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Leg 130

An underwater plateau yields new evidence about Earth's climate

April 30, 1990
-- Sediment and rocks from an underwater plateau have given scientists new information about changes in global climate and the geologic history of the Pacific Ocean.

Scientists for the Ocean Drilling Program (ODP) highlighted their two month expedition in the western Pacific by--

recording the migration of a segment of the Pacific seafloor--

learning more about changes in the global climate--

retrieving evidence of a catastrophic event in Earth's history

The ODP crew recovered almost three miles of sediment and rock from holes drilled in the giant Ontong-Java Plateau. Straddling the equator due east from New Guinea, the plateau is almost one million square miles or about twice the size of Alaska.

Scientists believe that the plateau originated from voluminous volcanic outpourings that piled onto the ocean floor in the South Pacific more than 100 million years ago. The plateau, riding on the massive Pacific plate, has since migrated north to its present position.

Scientists track the movement of underwater plateaus because these giant bumps on the ocean floor often become building blocks for continental crust. The edges of crustal plates like the Pacific plate eventually duck beneath overriding continental crust. As the leading edge slides under, elevated features like a plateau mash against the continent, adding to it large chunks of ocean crust.

During its l0,000-century trek north, the plateau has accumulated the skeletons of microorganisms that once thrived near the ocean's surface. The resulting fossil-laden sediment layers chronicle the changes in sea level, sea chemistry, organic productivity, and bottom- and surface-water temperatures. The information from this fossil and sediment record provide a baseline for scientists to learn how global climates have changed through time.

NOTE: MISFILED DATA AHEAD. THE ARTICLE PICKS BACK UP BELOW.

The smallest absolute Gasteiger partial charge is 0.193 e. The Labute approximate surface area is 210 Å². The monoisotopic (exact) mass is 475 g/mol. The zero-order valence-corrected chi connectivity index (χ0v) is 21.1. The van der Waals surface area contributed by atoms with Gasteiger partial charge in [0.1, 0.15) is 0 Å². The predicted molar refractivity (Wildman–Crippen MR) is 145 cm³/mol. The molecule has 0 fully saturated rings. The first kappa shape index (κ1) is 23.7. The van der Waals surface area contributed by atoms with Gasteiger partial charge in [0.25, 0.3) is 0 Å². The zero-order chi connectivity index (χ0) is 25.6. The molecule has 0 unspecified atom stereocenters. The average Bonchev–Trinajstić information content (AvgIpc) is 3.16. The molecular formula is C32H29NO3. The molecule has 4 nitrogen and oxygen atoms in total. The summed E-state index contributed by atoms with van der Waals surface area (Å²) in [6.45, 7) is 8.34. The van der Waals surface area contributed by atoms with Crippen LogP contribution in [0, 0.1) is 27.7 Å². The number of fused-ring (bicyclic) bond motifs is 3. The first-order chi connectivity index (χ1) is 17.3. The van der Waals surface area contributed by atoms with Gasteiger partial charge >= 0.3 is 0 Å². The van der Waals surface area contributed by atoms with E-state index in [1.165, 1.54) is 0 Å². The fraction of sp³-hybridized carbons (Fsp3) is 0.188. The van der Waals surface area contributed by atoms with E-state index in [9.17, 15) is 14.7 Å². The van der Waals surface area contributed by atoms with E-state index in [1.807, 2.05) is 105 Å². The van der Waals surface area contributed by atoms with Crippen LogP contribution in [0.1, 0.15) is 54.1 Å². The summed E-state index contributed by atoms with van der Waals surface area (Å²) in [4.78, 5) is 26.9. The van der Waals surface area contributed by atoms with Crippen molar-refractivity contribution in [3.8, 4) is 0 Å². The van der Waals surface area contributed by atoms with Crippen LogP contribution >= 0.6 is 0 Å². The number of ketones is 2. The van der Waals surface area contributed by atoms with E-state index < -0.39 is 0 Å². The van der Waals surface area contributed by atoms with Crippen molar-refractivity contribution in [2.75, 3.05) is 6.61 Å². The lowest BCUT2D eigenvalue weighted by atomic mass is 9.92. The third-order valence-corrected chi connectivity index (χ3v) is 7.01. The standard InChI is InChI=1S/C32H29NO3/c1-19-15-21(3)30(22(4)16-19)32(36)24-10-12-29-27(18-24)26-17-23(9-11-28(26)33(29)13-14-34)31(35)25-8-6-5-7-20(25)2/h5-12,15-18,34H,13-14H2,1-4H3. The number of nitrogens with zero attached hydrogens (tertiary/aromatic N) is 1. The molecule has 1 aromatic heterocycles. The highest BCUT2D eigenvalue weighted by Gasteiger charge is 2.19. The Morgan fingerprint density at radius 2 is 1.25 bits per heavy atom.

For instance, by studying the sediment record from different perspectives, scientists from many disciplines can use this information to learn if Earth has a cyclical history of global warming.

The scientists also recovered samples from the Cretaceous Tertiary boundary, a geologic event that marks the mass extinction 65 million years ago of dinosaurs, some orders of reptiles and various other forms of animal and plant life. Evidence of this catastrophe has been retrieved from sites around the world. Although they do not know what caused this cataclysm, geologic samples from the time that this event occurred will help scientists learn how one half of Earth's biologic community was annihilated.

Co-chief scientists for the cruise were Dr. Loren Kroenke of the Hawaii Institute of Geophysics, Honolulu, and Dr. Wolfgang Berger of the Universitaet of Breman, Federal Republic of Germany. Dr. Thomas Janecek of Texas A&M University, College Station, was staff scientist.

The ship departed Guam January 23 and returned March 27. Twenty-nine scientists from Australia, Canada, Denmark, the Federal Republic of Germany, France, Japan, Norway, Sweden, the United Kingdom and the United States participated on the cruise.

JOIDES Resolution, registered as SEDCO/BP 471, is the research vessel for the ODP, which is funded by the United States National Science Foundation, Canada and Australia, the European Science Foundation Consortium for the Ocean Drilling Program, Federal Republic of Germany, France, Japan and the United Kingdom.

The 470-foot-long drill ship's derrick towers 200 feet above the waterline. A seven-story laboratory stack provides facilities for on board examination of sediment and hard-rock cores. Laboratories contain space and equipment for studies in chemical, gas and physical properties, paleontology, petrology, paleomagnetics and sedimentology. Marine geophysics research is conducted while the ship is under way.